The Privilege of Self-Improvement

privilege

Not that I’m the poster child for personal evolution and self-discovery, but I sure do feel privileged. Why? Because at  every point in my life when I had the urge to take a step into my unknown mysterious calling – whatever it was at the time – I could take it.

This rather obvious fact hit me over the head the other day. With privilege comes both time and money – both of which are quite helpful when we want to self-improve. Whether it is the Reiki training I suddenly felt called to, or the shamanic training I’ve received over the last ten years, or the hours spent across a table from a dear soul sister sorting through the latest spiritual bushwhacking we’ve participated in – I’ve been blessed.

Sure I work hard and sure I strive and toil – a fact which unites us all on some level. But a still, sun drenched winter morning spent with one of two Tarot decks at my disposal is within my realm of possibility. If I hear about a book that I know will kick my butt, or amuse me, or guide me to a door that needs opening, I buy it. If I have to head up to the mountain top that is my journeying spot, I head there (either in reality or otherwise).

Sure I’d like to travel to Greece and do a goddess tour, or to Italy to seek details of a past life – not every privilege is “easy” for everyone who is privileged, but I’m pretty confident I’ll be able to make these trips happen, as well as a week or two among the Celtic mysteries in Scotland and Ireland. Something to aspire to. And I can.

  • Because I don’t have to aspire to get my GED because I didn’t have to drop out of high school. I got a kick-ass education because I grew up assuming that was important and that I could. Even though I put myself through college and grad school, I consider that a privilege too. I knew how to support myself and had done so for 10 years by the time I was done with my education. And that is a kind of empowerment many uber-privileged children are denied. Things can come too easily, it turns out.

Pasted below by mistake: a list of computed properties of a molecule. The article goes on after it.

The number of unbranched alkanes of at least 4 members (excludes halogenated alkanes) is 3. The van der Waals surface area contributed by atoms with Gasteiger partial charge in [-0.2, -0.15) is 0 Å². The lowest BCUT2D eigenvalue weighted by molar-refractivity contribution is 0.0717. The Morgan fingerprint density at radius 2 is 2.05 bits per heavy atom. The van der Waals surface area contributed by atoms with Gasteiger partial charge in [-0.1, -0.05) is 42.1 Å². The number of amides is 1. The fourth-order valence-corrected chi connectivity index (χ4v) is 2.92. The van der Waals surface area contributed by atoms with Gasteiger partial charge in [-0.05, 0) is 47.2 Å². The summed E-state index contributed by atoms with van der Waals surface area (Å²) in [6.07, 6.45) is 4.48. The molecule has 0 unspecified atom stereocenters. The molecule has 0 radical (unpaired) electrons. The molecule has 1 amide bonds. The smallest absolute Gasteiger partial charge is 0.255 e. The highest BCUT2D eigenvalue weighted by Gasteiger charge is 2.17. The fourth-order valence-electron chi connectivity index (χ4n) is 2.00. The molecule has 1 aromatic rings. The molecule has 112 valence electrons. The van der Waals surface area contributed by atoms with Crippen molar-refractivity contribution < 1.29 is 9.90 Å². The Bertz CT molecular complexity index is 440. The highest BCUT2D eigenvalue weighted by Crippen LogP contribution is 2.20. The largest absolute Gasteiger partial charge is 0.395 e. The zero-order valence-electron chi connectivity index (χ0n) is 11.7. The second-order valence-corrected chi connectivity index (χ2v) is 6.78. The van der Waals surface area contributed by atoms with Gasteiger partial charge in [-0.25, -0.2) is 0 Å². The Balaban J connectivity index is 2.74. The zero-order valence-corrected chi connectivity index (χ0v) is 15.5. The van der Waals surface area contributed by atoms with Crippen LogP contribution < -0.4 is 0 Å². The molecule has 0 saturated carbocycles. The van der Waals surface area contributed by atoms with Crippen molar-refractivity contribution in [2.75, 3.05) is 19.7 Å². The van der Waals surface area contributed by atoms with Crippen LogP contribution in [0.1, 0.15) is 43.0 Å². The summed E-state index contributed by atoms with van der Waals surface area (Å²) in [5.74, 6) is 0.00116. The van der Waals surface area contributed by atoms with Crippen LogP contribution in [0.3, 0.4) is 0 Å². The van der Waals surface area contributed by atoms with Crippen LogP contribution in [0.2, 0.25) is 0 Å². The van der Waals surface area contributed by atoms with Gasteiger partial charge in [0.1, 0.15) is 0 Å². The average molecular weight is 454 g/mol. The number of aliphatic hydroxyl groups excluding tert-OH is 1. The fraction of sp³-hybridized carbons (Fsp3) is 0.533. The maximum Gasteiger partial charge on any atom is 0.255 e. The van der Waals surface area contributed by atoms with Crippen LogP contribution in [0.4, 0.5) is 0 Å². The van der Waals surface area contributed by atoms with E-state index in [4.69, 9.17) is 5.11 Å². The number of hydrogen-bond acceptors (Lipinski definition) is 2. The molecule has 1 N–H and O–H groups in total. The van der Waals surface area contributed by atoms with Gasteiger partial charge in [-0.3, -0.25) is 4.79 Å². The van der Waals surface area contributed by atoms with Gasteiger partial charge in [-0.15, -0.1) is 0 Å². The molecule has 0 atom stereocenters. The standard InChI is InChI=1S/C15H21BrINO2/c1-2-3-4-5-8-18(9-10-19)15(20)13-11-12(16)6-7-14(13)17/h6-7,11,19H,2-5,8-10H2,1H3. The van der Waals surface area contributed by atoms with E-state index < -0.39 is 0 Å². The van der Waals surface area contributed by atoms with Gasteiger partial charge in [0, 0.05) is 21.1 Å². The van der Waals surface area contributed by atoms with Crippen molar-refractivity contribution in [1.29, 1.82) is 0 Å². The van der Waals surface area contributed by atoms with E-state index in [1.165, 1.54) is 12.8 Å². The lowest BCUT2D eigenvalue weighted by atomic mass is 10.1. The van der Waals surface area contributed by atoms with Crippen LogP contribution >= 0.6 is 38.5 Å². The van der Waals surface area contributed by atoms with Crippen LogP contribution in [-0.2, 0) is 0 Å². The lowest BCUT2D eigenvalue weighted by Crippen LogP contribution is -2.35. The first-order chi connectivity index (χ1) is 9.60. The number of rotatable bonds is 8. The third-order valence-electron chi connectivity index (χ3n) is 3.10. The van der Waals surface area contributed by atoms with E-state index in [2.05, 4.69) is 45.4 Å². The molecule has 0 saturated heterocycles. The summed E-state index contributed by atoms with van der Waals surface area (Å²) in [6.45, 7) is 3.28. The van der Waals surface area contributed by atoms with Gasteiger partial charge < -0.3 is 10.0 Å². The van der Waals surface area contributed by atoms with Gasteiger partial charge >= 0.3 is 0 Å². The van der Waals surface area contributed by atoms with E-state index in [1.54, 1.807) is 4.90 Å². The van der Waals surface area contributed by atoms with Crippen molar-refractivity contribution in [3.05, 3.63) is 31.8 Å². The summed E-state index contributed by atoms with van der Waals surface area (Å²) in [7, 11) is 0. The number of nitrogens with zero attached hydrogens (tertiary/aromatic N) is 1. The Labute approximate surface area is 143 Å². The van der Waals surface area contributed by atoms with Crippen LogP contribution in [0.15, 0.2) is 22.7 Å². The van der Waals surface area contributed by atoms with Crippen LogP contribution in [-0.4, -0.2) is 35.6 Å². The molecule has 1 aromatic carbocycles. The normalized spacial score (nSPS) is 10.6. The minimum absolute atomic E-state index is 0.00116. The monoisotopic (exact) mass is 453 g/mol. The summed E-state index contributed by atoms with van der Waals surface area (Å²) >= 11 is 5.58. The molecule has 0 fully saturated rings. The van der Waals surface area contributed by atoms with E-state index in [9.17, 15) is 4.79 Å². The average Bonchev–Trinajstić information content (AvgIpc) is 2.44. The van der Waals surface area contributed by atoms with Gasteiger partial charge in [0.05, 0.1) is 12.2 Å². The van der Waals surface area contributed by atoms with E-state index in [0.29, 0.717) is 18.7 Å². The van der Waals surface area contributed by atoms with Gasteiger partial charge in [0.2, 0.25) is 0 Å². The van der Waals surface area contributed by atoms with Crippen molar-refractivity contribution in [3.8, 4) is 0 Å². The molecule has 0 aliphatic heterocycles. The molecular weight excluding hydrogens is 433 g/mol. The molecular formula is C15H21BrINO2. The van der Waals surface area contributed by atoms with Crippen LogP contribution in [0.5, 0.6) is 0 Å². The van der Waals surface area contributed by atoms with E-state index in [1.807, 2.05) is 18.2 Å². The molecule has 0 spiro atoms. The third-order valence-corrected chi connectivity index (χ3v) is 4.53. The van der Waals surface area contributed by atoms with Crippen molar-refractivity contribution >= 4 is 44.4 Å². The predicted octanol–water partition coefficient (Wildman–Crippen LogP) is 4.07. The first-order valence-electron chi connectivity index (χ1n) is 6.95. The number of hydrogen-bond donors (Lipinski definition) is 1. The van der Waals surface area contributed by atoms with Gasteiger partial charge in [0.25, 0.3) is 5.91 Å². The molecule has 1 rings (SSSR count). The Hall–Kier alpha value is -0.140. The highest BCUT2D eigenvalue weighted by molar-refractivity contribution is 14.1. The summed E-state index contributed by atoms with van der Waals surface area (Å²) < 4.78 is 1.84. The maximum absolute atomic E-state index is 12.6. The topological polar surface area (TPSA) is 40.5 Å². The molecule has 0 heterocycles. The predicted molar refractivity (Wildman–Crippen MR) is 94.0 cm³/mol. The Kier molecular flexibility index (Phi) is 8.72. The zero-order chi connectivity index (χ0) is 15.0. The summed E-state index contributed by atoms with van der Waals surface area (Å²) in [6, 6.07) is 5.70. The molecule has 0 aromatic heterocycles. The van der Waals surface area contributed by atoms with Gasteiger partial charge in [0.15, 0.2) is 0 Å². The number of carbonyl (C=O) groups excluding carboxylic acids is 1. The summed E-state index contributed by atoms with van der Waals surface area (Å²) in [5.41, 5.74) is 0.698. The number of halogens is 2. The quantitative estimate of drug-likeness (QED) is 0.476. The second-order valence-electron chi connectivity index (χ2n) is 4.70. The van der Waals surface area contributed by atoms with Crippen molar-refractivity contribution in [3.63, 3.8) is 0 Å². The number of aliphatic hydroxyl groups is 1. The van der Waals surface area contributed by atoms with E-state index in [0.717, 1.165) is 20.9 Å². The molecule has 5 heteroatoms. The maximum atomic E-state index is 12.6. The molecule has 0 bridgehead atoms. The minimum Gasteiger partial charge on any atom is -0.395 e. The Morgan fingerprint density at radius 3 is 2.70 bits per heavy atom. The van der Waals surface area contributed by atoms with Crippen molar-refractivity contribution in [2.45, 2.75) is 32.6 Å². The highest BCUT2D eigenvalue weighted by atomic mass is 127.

• Because I was empowered enough to know I had choices. I did not have to bear a child when I could not do justice to one. I was able to choose when to bring my babies into the world – and they waited for me to be ready.
  • Because I was born white and middle class, to an ambitious, upwardly mobile (if mentally unstable – can’t have everything) mother. Not only was I clad and shod, fed and taught, there were books on the shelves and records on the stereo and paintings on the wall. And trips to the Met and MoMA, Lincoln Center, and Carnegie Hall.
  • Because I don’t have to work a minimum wage job, or depend on food stamps to survive, and if I work a second job it is not so I can pay the heating bill, it’s so I can send my own kids to college, or maybe save up for that trip to Greece. Feel me?
  • Because I have health insurance.
  • Because I have the luxury of thoughtful opinions, know that my vote matters, and have time to speak up, opine, march, fight for my rights and those of others (with words, anyway). Single moms living in tenements have no such luxury, though voting is power and everyone has that privilege…. At least for now.

When privileged politicians use their positions to look with contempt on those less fortunate, I realize they are not using their privilege to self-improve, but to self-aggrandize, and worse. Their karma is entirely besmirched, of course, but I won’t gloat about that. Everyone else pays the price of their comfortable hetero-patriarchal ability to look down on people who are not like them.

I’ll try hard to use my privilege not only to improve upon my small soul, but to grow my large soul. Oh, and love everyone. Even that, it seems, is a privilege.

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